He/she may punish you in other ways, not only by giving you the silent treatment: by throwing tantrums, being physically abusive, insulting you, devaluating you, having a hostile behavior or a passive-aggressive behavior etc.
You end up feeling that when he/she treats you nicely, behaves with respect or shows interest in you, he/she is actually doing you a favor. As if you don't actually deserve all these things, but he/she, out of his/her own goodwill and because you were "good", offers them to you.
But a healthy and functional relationship is based precisely on respect, on appreciation, on genuine interest, on treating your partner as an equal, not as a subject who you’re doing a favor by simply no longer abusing him/her if he/she is obedient.
The problematic aspect is that people who are abused and who develop an emotional bond with their abuser perceive that if he/she is the one causing them so much pain, he/she is also the one who can free them from that pain.
A person caught in this vicious circle will tend to blame himself/herself for the abusive behavior: "I pissed him/her off", "if I had acted differently... he wouldn't have been upset", "if I had done things differently...", "if only I could push myself harder / if I was different / if I was more loving / more understanding / if I stopped doubting him... surely he/she wouldn't behave like this again" and find excuses for their abusive partner: "he/she had a difficult childhood", "his/her father abandoned them", "he/she was betrayed in the previous relationship", "that’s the way he/she is and he/she can’t change".
The person will find it hard to leave, even if they are completely miserable there, and will hide or minimize the abuse they are going through. He/she will think that he/she doesn’t deserve or can’t find something better and that his/her life would have no meaning without his/her current partner. He/she will be able to lie to himself that things are ok, despite all the problems and difficulties, because he/she will focus on those shreds of goodwill, clinging to them. He/she will constantly be tense and he/she will feel that he/she has to tiptoe around their partner in order not to upset them, that he/she has to give up their authenticity and make countless sacrifices and compromises for things to be ok.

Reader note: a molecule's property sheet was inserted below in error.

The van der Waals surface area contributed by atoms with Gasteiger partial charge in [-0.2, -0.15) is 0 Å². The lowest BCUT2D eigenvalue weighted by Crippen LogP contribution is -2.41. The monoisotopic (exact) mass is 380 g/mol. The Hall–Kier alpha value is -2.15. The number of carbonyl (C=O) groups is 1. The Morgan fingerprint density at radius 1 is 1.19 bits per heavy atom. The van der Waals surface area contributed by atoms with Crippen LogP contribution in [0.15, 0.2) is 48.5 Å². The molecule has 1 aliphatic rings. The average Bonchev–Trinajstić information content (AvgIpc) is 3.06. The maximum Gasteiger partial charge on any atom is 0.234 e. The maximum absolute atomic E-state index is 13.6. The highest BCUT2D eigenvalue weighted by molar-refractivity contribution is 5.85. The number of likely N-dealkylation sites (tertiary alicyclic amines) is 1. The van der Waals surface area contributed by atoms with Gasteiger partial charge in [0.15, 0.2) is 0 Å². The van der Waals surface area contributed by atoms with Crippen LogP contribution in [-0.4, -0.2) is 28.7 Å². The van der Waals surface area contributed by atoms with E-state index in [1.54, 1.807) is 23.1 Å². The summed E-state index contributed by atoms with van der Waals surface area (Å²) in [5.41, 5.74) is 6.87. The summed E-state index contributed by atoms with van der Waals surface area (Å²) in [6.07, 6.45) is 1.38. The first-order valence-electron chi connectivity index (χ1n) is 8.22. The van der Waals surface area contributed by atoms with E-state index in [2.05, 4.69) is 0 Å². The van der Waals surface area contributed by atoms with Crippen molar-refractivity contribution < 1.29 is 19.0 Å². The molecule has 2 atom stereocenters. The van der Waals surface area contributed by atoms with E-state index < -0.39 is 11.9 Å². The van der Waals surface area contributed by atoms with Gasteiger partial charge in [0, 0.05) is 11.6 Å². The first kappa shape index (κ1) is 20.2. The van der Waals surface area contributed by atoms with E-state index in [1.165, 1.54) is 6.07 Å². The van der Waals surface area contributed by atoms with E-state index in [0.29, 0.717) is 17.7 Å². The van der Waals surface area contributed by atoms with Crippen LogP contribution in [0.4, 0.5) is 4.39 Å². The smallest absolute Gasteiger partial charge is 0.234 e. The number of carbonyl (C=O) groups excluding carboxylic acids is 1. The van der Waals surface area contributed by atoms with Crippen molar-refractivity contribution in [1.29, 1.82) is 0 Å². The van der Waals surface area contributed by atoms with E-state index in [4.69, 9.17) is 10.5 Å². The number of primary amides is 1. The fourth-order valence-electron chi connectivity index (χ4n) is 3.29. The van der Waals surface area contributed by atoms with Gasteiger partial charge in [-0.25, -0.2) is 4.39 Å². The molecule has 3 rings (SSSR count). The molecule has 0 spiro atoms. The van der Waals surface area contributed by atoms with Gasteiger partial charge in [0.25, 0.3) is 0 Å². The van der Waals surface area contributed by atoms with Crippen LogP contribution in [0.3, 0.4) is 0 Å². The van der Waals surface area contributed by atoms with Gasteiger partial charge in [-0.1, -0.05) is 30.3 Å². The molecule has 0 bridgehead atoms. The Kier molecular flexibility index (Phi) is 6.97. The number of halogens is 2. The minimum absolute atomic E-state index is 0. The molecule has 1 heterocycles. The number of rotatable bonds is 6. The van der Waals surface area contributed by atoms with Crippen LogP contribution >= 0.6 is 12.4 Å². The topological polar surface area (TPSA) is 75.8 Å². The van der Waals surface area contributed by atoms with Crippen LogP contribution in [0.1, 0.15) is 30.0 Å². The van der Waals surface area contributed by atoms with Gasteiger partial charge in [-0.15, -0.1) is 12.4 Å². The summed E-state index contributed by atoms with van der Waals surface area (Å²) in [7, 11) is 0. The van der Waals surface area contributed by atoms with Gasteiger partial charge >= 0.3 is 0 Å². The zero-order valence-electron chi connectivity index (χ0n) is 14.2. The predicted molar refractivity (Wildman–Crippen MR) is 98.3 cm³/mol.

What steps can you take to end the relationship with a narcissist?
The first step in solving a problem is recognizing that problem. That is, if your partner is abusive, stop lying to yourself or others that he/she is not. Stop finding them excuses. If you feel unfulfilled, unhappy, sad, anxious or stressed, first admit to yourself that you feel that way. If your partner makes promises they don't keep, admit that and stop looking for excuses. Regardless of what they are saying to convince you, notice the facts. Deep down, despite the confusion you may feel, you know that something is not ok, you know that there are problems and things that hurt you, you know that you would like something else.
If you live in the same house, don't tell him/her about your plans because he/she will most likely do everything possible to prevent you from leaving and will have the ability to change your mind or just make your life a nightmare and your safety and health are more important than anything you think you owe him/her. Start securing the resources you need and leave. No matter how impossible it seems to you, realize that it is a choice you can make. You just need to grant yourself this permission. Avoid any contact, and if you have children together or if we are not talking about a couple relationship, but a business relationship, communicate the minimum necessary and don’t get caught in the trap of reopening the topic about you and your relationship.
Make self-care and self-love a priority – you've most likely forgotten about yourself, about who you really are, about your needs and desires, and now is the time to remind yourself that. Accept yourself as you are now, don't blame yourself for what you did or your past, but seek to build and reinvent your life starting from what you have and who you already are.
Seek specialized help to help you understand what drawn you into that relationship (what traits, what beliefs, what unfulfilled needs, what emotional wounds of yours contributed to forming that bond) and to help you process what is happening to you and to heal yourself, to forgive yourself, to free yourself.
Surround yourself with friends, with people you trust or people who can support you in this time of your life. It’s important to avoid isolating yourself or sweeping everything under the rug.
Make future plans and set goals – if your plans have revolved around him/her up until now, now may be the time to start thinking about yourself again. Deciding what you want to do with your time, your energy, your life and taking action knowing that you are doing it for your own good can be an extremely powerful boost to regaining self-confidence. Even if you make mistakes, with each lesson learned and each obstacle overcome, you prove to yourself that it’s possible and that you don't need external anchors, you don't need someone to constantly validate you and to tell you if you think, choose or act right or wrong, good or bad.
Your life belongs to you and I want you to realize that you can be and have everything you deserve and really want.
Dr. Ursula Sandner